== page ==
Stevens’ document is an exercise in damage limitation. Too much had become known for it to be swept under the carpet, the lump would be like a mountain. The time honoured ploy is to carry out an “investigation”, drag it out for years, and above all put on the spin to ‘show’ that what has to be admitted was a fault in the system – some individuals had been over enthusiastic, had got out of hand, but that is now sorted so everything is OK again!
Can we seriously be expected to believe that? Are we expected to believe that the government is lily white and innocent of all knowledge, at worst being “compromised” by incorrect briefings? Can we believe it when the current government, that stalwart executive of British imperialism provided by the Labour Party, its obedient servant, is perpetrating war crimes in Iraq as the latest episode of a string of predatory wars and occupations? No, responsibility does not rest with the operatives on the ground, culpable though they are, but extends right up to their real ‘handlers’, the ‘respectable’ gentry that grace the benches in the houses of parliament.
How did the Guardian react to John Stevens’ document? As follows, in its leading article of 18 April 2003: “The third Stevens report is one of the most shocking commentaries on British institutions ever published”. It goes on to say “…even the sparse 19 page document released yesterday tells a shameful story of state-sanctioned murder, collusion and obstruction more commonly associated with South American dictatorships than with western parliamentary democracies.” The Guardian may more commonly associate such actions with South American dictatorships, but this type of activity has been the stock in trade of British capitalism for centuries, and with the advent of colonialism and imperialism there is hardly a corner of the world in which Britain has not perpetrated the most fascistic and heinous of crimes, all in the quest for the highest profit! And it has been doing so in Ireland in its own “backyard” for 800 years.
The difference between South American dictatorships and British parliamentary democracy is that the latter has been at it for a lot longer and is a past master at covering up its crimes.
But the Guardian goes on later in its article (wait for it!), “It is now clear that for a period in the 1980s and early 1990s a small group of policemen and army officers decided the normal rules did not apply to them.” So Sir John Stevens gets some help with his spin from the Guardian. And just to tidy up, the Leading article finishes; “And Tony Blair should ensure that Sir John’s recommendations are implemented in full but that he can finish his enquiries without further obstruction – wherever that may lead.” Then, of course, back to business as usual!
And if that sound cynical, lets look back a few years. Over 16 years ago in 1986 the Observer carried ‘revelations’ that Royal Ulster Constabulary (RUC) “death squads” had murdered six unarmed people in Northern Ireland in 1982.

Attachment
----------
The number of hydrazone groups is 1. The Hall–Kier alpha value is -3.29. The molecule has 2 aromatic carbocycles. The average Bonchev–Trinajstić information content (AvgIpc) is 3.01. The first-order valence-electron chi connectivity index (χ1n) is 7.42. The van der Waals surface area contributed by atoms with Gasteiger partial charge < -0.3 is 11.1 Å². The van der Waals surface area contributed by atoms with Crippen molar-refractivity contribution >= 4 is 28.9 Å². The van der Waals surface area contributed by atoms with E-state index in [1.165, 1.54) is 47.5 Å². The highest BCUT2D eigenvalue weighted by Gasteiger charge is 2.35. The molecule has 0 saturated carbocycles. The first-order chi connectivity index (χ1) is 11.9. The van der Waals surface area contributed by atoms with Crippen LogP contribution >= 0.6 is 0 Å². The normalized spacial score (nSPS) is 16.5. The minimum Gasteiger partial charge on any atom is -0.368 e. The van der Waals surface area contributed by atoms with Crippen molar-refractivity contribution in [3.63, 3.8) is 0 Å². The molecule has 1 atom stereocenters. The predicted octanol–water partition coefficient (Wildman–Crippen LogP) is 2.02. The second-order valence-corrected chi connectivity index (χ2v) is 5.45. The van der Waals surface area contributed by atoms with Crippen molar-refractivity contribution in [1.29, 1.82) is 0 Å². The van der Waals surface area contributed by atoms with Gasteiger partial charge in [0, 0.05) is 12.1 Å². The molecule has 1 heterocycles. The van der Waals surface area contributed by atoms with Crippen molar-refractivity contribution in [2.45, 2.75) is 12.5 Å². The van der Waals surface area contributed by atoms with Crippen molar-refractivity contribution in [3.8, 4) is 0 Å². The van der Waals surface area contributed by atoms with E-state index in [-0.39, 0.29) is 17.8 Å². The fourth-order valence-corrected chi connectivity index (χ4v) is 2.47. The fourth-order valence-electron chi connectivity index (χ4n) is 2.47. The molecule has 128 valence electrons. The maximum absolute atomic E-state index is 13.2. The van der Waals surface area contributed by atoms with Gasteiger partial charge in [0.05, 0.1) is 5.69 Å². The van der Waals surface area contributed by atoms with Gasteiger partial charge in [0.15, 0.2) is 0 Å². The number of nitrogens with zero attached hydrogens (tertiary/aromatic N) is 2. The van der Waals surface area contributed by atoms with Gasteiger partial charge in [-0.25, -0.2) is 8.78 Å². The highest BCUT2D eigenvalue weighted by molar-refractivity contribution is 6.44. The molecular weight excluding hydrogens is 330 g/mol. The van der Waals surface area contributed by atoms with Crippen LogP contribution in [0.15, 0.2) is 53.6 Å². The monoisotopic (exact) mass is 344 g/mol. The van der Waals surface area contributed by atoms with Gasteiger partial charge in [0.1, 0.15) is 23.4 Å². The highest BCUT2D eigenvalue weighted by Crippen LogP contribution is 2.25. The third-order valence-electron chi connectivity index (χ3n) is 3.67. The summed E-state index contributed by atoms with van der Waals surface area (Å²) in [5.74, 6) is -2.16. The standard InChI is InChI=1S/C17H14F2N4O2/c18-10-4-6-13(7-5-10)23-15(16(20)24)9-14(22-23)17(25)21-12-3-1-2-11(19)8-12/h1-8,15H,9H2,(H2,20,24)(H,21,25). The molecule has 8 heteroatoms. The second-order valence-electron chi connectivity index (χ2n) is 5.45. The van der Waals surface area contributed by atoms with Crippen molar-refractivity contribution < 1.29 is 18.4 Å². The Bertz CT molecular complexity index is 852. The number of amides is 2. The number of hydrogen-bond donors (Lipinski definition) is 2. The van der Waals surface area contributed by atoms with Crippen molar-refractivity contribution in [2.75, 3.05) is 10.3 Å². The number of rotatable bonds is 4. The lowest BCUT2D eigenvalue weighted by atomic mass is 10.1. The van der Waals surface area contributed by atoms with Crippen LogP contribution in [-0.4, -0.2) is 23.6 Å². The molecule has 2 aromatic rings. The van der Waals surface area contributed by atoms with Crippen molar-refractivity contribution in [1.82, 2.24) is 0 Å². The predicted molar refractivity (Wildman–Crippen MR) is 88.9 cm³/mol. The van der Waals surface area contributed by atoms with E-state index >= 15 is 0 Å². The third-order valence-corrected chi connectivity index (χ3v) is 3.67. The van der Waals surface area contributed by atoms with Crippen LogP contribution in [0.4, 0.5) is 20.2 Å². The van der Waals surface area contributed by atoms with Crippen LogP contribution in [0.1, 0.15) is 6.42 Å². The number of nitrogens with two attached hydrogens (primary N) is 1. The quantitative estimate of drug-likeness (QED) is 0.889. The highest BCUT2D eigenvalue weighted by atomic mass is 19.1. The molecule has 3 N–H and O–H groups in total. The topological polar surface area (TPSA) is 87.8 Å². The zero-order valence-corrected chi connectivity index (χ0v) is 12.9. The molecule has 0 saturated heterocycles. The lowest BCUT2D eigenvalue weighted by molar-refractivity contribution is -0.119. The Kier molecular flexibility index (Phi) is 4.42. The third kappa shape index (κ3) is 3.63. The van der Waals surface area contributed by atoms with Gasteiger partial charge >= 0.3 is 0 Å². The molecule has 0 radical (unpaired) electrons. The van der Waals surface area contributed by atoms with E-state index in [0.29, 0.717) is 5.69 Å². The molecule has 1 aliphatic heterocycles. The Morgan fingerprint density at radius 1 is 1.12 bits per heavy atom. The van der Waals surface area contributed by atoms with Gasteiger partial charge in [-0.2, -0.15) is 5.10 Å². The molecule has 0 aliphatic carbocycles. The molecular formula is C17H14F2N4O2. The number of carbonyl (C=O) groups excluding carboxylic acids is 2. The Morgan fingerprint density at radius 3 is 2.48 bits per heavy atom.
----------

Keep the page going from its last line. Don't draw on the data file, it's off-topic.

Here is what the November issue of Lalkar of 1986 had to say: “It has long been known to those with any understanding of the nature of British Imperialism and its role in Ireland that Britain has been operating a shoot-to-kill policy in Northern Ireland. This has been known in spite of the humbug from British government spokesmen, who have stated categorically that no such policy existed. Now, for all to see, the truth has leaked out in the pages of such a ‘respectable’ newspaper as the Observer.”
Three years later, Patrick Finucane was murdered, and the murderer was none other than British imperialism acting through its various agents, both official and unofficial, as part of the continuing shoot-to-kill policy that had supposedly been exposed and ended!
Alex Maskey summed it up: “This is not about rogue elements within the British system. It is about state policy sanctioned at the highest level.”
And Michael Finucane, Patrick’s son, who along with the rest of the family has refused to speak to John Stevens, put it very eloquently: He said:
“There is no reason for us to speak to Sir John. We gave all the evidence we could to the police at the time. The report is widely believed to be some sort of ‘systems analysis’ – an examination of what went wrong and how that can be prevented in the future. Nothing went wrong. The ‘system’ worked exactly as intended, and in the British government’s eyes it worked perfectly.
“The policy in Northern Ireland was, and may yet be, to harness the killing potential of loyalist paramilitaries, to increase that potential through additional resources in the shape of weapons and information and to direct those resources against selected targets so that the government could be rid of its enemies. Simple policy, simple operation, simply chilling.”
It is always he same story. The heinous deeds of imperialism are kept under wraps until they can no longer be hidden. By then a ‘decent’ amount of time has gone by, and they are dismissed as aberrations that cannot possibly be happening now. Maybe a few underlings are sacrificed to prison, or worse in the case of Strobie and Nelson, but the imperialist system remains intact. Let us learn the lesson and apply it to the lies that are being told about what is going on now. We have had enough history lessons to know that the only way such murderous activity can be stopped is not by carefully constructed enquiries by senior policemen, but by ending the system of imperialism that perpetrates them, a system that is not one spoiled by a few rotten apples but is rotten through and through and from the top down.